Newspapers are way ahead of their time

If you’ve arrived here, it’s probably because you think the headline sounds insane and you are ready to leave a comment telling the author what a nutbag he is. Well, maybe, but not for that reason.

Lately I’ve been watching a lot of traditional news companies and noticing that that their strategies, when reasonable at all, are strategies that belong in a different time period. Often that time is in the past, but in some cases that time has not come yet.

Let me explain.

As an example, most farmers use machinery, not livestock, to plow fields these days. In fact, it’s probably a necessity if one wants to compete. But back in the 1800’s there was a time when a farmer wished he could replace his livestock with a machine, but it was impossible, at least for him. The steam engine hadn’t been invented, or if it had, it really wasn’t feasible to create your own tractor. Another industry needed to mature first and only then could a farmer transform his business.

Eventually it became necessary for the farmer to transform, or die. And in between, lots of farmers that were slow to transform when out of business.

Right now, the internet is around the time when the steam engines are still being invented and perfected and an industry is blooming for that business, the business of web services and software.

While I understand that produce didn’t quite become the commodity that content has become, the ability to mass produce it eventually pushed a lot of small farmers to the brink.

A better analogy would be that the steam engine allowed individuals to create food and they didn’t need farms, but that’s not my point.

My point is that when I see traditional news companies trying to leverage users to crowdsource content, I see someone putting the cart way before the horse, or ehhh, steam engine.

The businesses that are valuable right now are the ones that enable and empower users, the one’s that provide steam engines. What everyone does with those engines will remain to be seen. Tons of things, I’m sure. It’s happening as we speak.

Value used to be in production and distribution. Now it’s in providing tools. If we provide our communities tools, they will sow the fields. That of course, is what Twitter, Facebook and Google are doing. They are becoming stewards of the land. They provide the land and tools and take a share in return. That’s a drastic difference from trying to get communities to work for free, which is what a lot of crowdsourcing attempts look like to me.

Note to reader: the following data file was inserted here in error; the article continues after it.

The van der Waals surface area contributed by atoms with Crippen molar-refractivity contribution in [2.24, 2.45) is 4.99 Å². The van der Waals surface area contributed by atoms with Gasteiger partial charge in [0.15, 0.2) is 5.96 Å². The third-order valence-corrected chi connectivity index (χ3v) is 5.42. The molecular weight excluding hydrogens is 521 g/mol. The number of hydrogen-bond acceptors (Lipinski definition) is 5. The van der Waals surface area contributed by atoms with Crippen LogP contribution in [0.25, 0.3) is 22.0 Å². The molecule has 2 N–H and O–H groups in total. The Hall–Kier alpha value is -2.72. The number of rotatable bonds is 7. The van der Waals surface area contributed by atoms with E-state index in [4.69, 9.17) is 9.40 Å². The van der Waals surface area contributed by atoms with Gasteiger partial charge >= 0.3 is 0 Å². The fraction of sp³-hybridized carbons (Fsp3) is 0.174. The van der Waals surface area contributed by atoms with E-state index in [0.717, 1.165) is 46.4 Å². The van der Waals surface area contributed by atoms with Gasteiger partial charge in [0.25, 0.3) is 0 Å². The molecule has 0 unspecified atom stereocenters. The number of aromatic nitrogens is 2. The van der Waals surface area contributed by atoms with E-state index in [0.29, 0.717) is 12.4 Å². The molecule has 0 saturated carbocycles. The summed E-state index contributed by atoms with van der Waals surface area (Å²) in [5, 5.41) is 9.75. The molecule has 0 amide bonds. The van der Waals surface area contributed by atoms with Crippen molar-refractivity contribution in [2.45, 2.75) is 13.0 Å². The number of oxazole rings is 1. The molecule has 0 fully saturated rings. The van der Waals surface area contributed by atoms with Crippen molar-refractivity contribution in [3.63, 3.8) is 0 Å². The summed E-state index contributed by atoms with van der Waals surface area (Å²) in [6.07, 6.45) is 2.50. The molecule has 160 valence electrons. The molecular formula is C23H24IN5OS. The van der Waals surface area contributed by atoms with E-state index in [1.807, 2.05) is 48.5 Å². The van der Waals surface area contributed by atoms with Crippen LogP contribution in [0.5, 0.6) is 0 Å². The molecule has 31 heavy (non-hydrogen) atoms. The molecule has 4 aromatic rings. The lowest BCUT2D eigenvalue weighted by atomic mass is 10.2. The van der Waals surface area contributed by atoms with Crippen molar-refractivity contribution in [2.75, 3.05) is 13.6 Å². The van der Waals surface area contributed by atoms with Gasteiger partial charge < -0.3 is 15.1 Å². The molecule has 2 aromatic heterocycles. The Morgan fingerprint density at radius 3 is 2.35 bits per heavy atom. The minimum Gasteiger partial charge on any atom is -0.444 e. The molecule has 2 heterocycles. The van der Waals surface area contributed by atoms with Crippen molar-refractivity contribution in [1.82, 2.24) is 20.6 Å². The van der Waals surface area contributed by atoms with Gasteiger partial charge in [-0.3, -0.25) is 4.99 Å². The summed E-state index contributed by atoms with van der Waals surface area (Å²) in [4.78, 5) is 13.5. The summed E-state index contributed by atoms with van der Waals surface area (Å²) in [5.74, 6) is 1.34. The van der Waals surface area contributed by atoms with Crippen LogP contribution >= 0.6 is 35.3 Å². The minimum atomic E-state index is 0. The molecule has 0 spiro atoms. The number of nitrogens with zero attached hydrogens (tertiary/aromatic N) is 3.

News companies should worry more about providing their communities the tools to be a community and leave the cultivation of those crops to the second wave of the revolution.

Citizens’ Agenda, Fusion Tables and JSON (Show your work)

There is a lot of positive buzz around in regards to “The Citizens’ Agenda” project that I’m involved with. You can see all the great work that Studio20 and The Guardian are doing here. And don’t forget to tweet any #unasked questions you might be thinking about.

This initial set of data being published is a set of 839 categorized questions asked at  20 Republican presidential debates. The results were stored in a Google Fusion Table. While not completely normalized, there are a lot of interesting queries and visualizations to be made with the data.

My initial thought was to get it into JSON format. Then we could build on top of it and query it in more fruitful ways.

I had never even seen Google Fusion Tables. I take that back. I had watched a demo at the Knight-Mozilla OpenNews “hacktoberfest” in Berlin in September by Chris Keller, but had never used them myself.

So I said, “Hey Chris, what do I do?” He provided some examples using JQuery which were really helpful to see how the API works in general.

And he pointed to some existing ways to get JSON back from the API including Fusion Tables to JSON and a very interesting undocumented feature of the Google API itself.

As I mentioned, the table data was not quite normalized. For example, in a column called “Question directed to,” the value could be “Romney” or “Romney, Paul.”

So a query for “Romney” might miss that second example, since matches need to be exact. Also, the column with the date had additional text in that field describing the  particular debate.

In other words, getting meaningful queries was going to take some text processing from within the application. So I thought I’d try out the PHP API client that Google provides.

Here is the result. This example returns the entire data set in JSON. I will followup with some more specific queries. You can see a live example at

// include fusion tables API lib

// PHP CSV function breaks because of new lines so I use parsecsv library

// authorize (use your creds)
$token = ClientLogin::getAuthToken('my-google-username', 'my-google-password');
$ftclient = new FTClientLogin($token);

//select the data (must know fusion table id)
$fusiontableid = 'fusion-table-id';
$csvreturn = $ftclient->query(SQLBuilder::select($fusiontableid));

// instantiate parsecsv object and process the google data
// this populates $csv->data with an array
$csv = new parseCSV();

//encode array into json, set content-type header and print it out
$json = json_encode($csv->data);
header('Content-type: application/json');
echo $json;